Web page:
High-level representatives from 11 of the countries involved in U.S.-led coalition against the Islamic State group are on a U.S. tour sponsored by the State Department in an effort to combat violent extremism
They are meeting with government and leading technology officials in Washington, New York and San Francisco to explore ways to counter the militant group’s propaganda and its appeal to some foreigners.
More than 3,000 Moroccans have joined Islamic State militants in Iraq and Syria, said Moroccan parliament member Mohammed Benkhaldoun, who is taking part in the tour.
“The main reasons are unemployment and poverty," he said. "As you know, most of these guys are looking for a better life and they can not find that in their own countries.”
Islamic State militants have successfully used social media to appeal to foreigners who think the group will offer them more out of life, said Egypt’s security studies director Khaled Okasha.
“They target young people who possibly like adventure, to do new things, and possibly have also violence inside of them and they want them to express violence,” he said.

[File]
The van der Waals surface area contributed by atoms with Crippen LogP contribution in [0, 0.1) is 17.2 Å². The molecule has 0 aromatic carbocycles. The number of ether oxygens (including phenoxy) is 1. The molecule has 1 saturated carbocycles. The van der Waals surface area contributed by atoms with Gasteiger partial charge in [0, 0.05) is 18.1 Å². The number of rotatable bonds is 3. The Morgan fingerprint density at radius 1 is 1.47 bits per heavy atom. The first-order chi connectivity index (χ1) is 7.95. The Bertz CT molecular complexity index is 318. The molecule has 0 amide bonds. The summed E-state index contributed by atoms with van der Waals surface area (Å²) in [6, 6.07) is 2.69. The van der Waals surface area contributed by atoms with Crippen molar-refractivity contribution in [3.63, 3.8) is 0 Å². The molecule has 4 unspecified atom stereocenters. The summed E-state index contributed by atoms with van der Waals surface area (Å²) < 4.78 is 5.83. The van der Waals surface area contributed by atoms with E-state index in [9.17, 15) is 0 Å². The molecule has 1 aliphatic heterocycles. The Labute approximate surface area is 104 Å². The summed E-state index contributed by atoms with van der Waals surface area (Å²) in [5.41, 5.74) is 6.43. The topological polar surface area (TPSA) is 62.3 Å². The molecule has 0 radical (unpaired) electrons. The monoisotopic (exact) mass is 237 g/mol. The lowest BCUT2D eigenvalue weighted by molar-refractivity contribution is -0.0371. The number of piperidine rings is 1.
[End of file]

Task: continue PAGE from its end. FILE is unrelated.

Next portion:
U.S. officials estimate more than 20,000 foreigners have joined the Islamic State, including about 3,400 from Western nations.
Among them is the so-called “Jihadi John” who has appeared in several Islamic State beheading videos and is believed to be British, and three teenage girls who flew from London to Turkey for what investigators believe was a bid to join the Islamic State.
To counter the narratives of violent extremists, the State Department is helping foreign governments use traditional and social media to tell the stories of communities affected by militant violence, said the State Department's Muslim communities special representative Shaarik Zafar.
He said there are other important stories of "people who are defectors" who, by choice or by force, went and "fought with these groups and then they realize[d]: ‘Wow, this is not what I signed up for.’ Those can be very effective stories."
He said part of the U.S. effort of challenging the Islamic State group’s ideology involves exposing its flaws.